Positive association of dopamine D2 receptor polymorphism with bipolar affective disorder in a European multicenter association study of affective disorders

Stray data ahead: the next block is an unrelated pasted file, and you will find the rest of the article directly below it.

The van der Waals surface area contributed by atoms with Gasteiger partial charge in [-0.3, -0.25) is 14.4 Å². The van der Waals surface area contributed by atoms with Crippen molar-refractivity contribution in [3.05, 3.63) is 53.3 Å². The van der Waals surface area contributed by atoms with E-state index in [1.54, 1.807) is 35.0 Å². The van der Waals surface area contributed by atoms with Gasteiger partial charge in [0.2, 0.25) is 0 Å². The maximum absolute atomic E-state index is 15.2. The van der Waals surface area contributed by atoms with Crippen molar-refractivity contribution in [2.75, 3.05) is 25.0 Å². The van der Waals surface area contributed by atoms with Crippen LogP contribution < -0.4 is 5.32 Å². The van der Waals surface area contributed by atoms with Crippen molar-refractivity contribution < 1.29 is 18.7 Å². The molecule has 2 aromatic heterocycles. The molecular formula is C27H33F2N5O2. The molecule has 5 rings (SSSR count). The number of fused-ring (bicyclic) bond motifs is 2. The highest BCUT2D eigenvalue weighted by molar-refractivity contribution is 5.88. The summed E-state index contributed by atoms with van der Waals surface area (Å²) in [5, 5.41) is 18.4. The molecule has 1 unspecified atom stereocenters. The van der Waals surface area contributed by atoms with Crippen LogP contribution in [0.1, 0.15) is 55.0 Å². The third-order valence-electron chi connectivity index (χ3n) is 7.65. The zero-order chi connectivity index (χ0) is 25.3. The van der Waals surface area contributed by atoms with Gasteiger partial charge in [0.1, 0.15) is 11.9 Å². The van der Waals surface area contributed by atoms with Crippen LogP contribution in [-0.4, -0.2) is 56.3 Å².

Convincing evidence for a genetic component in the etiology of affective disorders (AD), including bipolar affective disorder (BPAD) and unipolar affective disorder (UPAD), is supported by traditional and molecular genetic studies. Most arguments lead to the complex inheritance hypothesis, suggesting that the mode of inheritance is probably not Mendelian but most likely oligogenic (or polygenic) and that the contribution of genes could be moderate or weak. The purpose of the present European multicenter study (13 centers) was to test the potential role in BPAD and UPAD of two candidate dopaminergic markers, DRD2 and DRD3, using a case-control association design. The following samples were analyzed for DRD2: 358 BPAD/358 control (C) and 133 UPAD/ 133 C subjects, and for DRD3: 325 BPAD/ 325 C and 136 UPAD/136 C subjects. Patients and controls were individually matched for sex, age ( ± five years) and geographical origin. Evidence for significant association between BPAD and DRD2 emerged, with an over-representation of genotype 5-5 (P = 0.004) and allele 5 (P = 0.002) in BPAD cases compared to controls. No association was found for DRD2 in UPAD, and for DRD3 neither in BPAD or UPAD. Our results suggest that the DRD2 microsatellite may be in linkage disequilibrium with a nearby genetic variant involved in the susceptibility to BPAD. Our large European sample allowed for replicating of some previous reported positive findings obtained in other study populations. © 2002 Wiley-Liss, Inc.